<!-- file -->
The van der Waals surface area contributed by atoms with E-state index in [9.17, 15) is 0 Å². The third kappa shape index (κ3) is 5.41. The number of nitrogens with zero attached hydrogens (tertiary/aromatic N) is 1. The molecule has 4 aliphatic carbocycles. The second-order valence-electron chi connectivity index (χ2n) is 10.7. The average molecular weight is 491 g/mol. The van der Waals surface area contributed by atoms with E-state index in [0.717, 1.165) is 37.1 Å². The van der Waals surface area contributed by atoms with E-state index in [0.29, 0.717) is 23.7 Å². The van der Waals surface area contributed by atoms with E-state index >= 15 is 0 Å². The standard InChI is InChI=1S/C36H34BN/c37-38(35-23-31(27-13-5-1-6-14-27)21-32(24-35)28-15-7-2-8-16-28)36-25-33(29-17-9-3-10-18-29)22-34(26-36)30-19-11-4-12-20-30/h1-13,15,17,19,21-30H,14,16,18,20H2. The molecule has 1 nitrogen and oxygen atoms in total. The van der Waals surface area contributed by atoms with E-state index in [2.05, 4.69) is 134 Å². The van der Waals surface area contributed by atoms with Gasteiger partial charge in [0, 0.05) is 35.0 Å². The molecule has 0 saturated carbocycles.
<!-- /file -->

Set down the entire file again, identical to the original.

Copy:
The van der Waals surface area contributed by atoms with E-state index in [9.17, 15) is 0 Å². The third kappa shape index (κ3) is 5.41. The number of nitrogens with zero attached hydrogens (tertiary/aromatic N) is 1. The molecule has 4 aliphatic carbocycles. The second-order valence-electron chi connectivity index (χ2n) is 10.7. The average molecular weight is 491 g/mol. The van der Waals surface area contributed by atoms with E-state index in [0.717, 1.165) is 37.1 Å². The van der Waals surface area contributed by atoms with E-state index in [0.29, 0.717) is 23.7 Å². The van der Waals surface area contributed by atoms with E-state index >= 15 is 0 Å². The standard InChI is InChI=1S/C36H34BN/c37-38(35-23-31(27-13-5-1-6-14-27)21-32(24-35)28-15-7-2-8-16-28)36-25-33(29-17-9-3-10-18-29)22-34(26-36)30-19-11-4-12-20-30/h1-13,15,17,19,21-30H,14,16,18,20H2. The molecule has 1 nitrogen and oxygen atoms in total. The van der Waals surface area contributed by atoms with E-state index in [2.05, 4.69) is 134 Å². The van der Waals surface area contributed by atoms with Gasteiger partial charge in [0, 0.05) is 35.0 Å². The molecule has 0 saturated carbocycles.